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RUSSIAN OFFICIALS SEEK TO DISARM FEARS OVER NUKES

Russian officials Tuesday sought to allay fears that the former Soviet Union's nuclear weapons, scientists or reactors pose a threat to world security.

Western experts have criticized the reactors built by the Soviet Union as poorly designed and operated. They also have voiced concern about whether Russia's economic problems might cause some nuclear experts to be lured away by nations like Libya and Iraq that are trying to develop nuclear weapons."The fears about nuclear secrets leaving Russia do not have any basis," a Russian Security Ministry spokesman, Gen. Alexander Gurov, told reporters at the former KGB building in Moscow.

But Col. Mikhail Dedyukin, the security ministry's deputy chief for military affairs, acknowledged that "nobody can guarantee that scientists might go abroad illegally."

The news conference by nine officials from Russia's security forces and nuclear industry came a week after a radiation leak and emergency shutdown of a Cher-nobyl-style reactor at a nuclear plant near St. Petersburg.

Russian experts said the March 24 incident posed no threat to the public because little radiation was released. But the event heightened concerns about safety at nuclear plants in the former Soviet states and eastern Europe.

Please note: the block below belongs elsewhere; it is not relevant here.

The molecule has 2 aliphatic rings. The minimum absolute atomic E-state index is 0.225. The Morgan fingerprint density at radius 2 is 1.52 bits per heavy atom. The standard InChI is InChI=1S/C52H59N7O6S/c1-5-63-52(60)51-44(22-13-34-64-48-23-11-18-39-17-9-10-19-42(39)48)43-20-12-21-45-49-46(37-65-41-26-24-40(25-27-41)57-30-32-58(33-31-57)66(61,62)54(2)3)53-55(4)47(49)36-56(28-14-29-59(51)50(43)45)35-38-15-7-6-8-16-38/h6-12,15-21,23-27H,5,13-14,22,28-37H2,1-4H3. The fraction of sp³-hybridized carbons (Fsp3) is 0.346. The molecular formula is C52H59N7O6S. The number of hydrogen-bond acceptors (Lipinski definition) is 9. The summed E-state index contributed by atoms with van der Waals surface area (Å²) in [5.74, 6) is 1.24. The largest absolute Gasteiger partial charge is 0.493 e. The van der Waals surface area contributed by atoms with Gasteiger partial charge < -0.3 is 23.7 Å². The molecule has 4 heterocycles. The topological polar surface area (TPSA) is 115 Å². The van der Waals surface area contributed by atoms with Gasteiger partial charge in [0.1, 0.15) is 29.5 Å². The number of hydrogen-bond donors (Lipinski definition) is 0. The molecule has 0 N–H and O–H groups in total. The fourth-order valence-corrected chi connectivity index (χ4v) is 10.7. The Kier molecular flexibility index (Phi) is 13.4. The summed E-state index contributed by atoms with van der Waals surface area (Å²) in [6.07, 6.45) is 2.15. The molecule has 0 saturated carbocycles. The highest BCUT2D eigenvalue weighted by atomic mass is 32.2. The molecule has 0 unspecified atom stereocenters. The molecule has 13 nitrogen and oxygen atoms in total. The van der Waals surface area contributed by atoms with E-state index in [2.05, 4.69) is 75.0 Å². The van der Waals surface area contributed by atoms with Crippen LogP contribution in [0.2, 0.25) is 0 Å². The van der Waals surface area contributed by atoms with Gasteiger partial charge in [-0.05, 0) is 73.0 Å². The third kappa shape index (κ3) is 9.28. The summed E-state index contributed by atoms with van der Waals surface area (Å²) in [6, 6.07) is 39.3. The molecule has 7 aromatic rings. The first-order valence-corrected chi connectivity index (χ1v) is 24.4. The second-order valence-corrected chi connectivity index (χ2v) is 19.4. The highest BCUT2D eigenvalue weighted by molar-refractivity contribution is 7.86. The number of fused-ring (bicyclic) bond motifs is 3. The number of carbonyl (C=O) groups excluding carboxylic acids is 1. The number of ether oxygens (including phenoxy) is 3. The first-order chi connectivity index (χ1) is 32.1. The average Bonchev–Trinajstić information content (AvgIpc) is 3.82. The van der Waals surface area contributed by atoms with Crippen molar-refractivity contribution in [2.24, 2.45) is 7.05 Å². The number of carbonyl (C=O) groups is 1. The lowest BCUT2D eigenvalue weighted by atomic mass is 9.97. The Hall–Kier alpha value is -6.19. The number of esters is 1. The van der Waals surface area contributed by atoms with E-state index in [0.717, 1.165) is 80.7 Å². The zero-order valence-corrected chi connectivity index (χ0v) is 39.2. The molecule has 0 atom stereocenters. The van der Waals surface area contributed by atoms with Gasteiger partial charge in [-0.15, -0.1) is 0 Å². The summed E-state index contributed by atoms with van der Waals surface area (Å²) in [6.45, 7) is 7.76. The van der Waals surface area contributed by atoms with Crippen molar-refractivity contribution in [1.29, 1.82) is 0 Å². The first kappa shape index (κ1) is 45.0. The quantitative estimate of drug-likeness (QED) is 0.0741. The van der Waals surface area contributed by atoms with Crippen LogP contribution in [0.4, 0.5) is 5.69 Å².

In other developments Monday:

- A Moldovan militiaman and a nurse were killed in the breakaway Trans-Dniester region after a state of emergency was imposed in the former Soviet republic, reports said. Eleven people were wounded.

In Georgia, meanwhile, the ruling State Council ordered supporters of ousted President Zviad Gamsakhurdia to lay down their arms by midnight or face military action, the ITAR-Tass news agency said.

Moldovan President Mircea Snegur imposed a state of emergency Saturday after weeks of fighting between the republic's dominant Romanian community and the Slavic separatists that are predominant in Trans-Dniester. The decree ordered troops to "liquidate and disarm" separatist forces.

- Pravda didn't reappear at newsstands in Moscow as promised Monday, and another symbol of the former Communist Party paper disappeared as workers stripped its name from a Moscow building.

Editor-in-Chief Gennady Seleznov told reporters that a bank, which granted the paper a loan to keep running, had not yet transferred money to the paper.